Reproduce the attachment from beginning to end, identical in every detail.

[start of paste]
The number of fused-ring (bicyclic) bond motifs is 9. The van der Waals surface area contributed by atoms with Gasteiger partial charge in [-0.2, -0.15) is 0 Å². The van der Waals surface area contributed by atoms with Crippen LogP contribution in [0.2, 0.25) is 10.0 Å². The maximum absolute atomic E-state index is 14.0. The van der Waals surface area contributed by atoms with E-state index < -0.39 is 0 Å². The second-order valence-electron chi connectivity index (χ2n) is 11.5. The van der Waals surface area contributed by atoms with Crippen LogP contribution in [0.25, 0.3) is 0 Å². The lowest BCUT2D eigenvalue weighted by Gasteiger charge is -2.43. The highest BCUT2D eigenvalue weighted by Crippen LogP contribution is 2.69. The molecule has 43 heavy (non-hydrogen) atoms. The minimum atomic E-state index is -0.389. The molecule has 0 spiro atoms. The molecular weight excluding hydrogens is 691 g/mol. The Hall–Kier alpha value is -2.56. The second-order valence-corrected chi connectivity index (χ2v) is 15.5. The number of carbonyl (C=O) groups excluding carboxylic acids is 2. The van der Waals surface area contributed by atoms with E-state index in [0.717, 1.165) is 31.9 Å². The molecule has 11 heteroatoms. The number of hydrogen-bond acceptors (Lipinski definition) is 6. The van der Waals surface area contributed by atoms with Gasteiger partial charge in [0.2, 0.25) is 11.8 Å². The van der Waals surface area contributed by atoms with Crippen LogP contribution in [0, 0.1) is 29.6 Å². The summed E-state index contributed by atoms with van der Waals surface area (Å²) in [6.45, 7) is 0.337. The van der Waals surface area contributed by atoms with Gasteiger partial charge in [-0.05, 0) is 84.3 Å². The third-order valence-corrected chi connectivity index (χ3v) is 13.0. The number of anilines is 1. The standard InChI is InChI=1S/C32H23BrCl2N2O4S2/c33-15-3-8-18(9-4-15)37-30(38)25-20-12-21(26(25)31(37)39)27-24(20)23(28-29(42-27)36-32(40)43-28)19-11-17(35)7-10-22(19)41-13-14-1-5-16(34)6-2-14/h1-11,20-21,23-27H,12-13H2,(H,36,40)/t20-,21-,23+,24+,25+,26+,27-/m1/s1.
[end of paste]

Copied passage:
The number of fused-ring (bicyclic) bond motifs is 9. The van der Waals surface area contributed by atoms with Gasteiger partial charge in [-0.2, -0.15) is 0 Å². The van der Waals surface area contributed by atoms with Crippen LogP contribution in [0.2, 0.25) is 10.0 Å². The maximum absolute atomic E-state index is 14.0. The van der Waals surface area contributed by atoms with E-state index < -0.39 is 0 Å². The second-order valence-electron chi connectivity index (χ2n) is 11.5. The van der Waals surface area contributed by atoms with Crippen LogP contribution in [0.25, 0.3) is 0 Å². The lowest BCUT2D eigenvalue weighted by Gasteiger charge is -2.43. The highest BCUT2D eigenvalue weighted by Crippen LogP contribution is 2.69. The molecule has 43 heavy (non-hydrogen) atoms. The minimum atomic E-state index is -0.389. The molecule has 0 spiro atoms. The molecular weight excluding hydrogens is 691 g/mol. The Hall–Kier alpha value is -2.56. The second-order valence-corrected chi connectivity index (χ2v) is 15.5. The number of carbonyl (C=O) groups excluding carboxylic acids is 2. The van der Waals surface area contributed by atoms with E-state index in [0.717, 1.165) is 31.9 Å². The molecule has 11 heteroatoms. The number of hydrogen-bond acceptors (Lipinski definition) is 6. The van der Waals surface area contributed by atoms with Gasteiger partial charge in [0.2, 0.25) is 11.8 Å². The van der Waals surface area contributed by atoms with Crippen LogP contribution in [0, 0.1) is 29.6 Å². The summed E-state index contributed by atoms with van der Waals surface area (Å²) in [6.45, 7) is 0.337. The van der Waals surface area contributed by atoms with Gasteiger partial charge in [-0.05, 0) is 84.3 Å². The third-order valence-corrected chi connectivity index (χ3v) is 13.0. The number of anilines is 1. The standard InChI is InChI=1S/C32H23BrCl2N2O4S2/c33-15-3-8-18(9-4-15)37-30(38)25-20-12-21(26(25)31(37)39)27-24(20)23(28-29(42-27)36-32(40)43-28)19-11-17(35)7-10-22(19)41-13-14-1-5-16(34)6-2-14/h1-11,20-21,23-27H,12-13H2,(H,36,40)/t20-,21-,23+,24+,25+,26+,27-/m1/s1.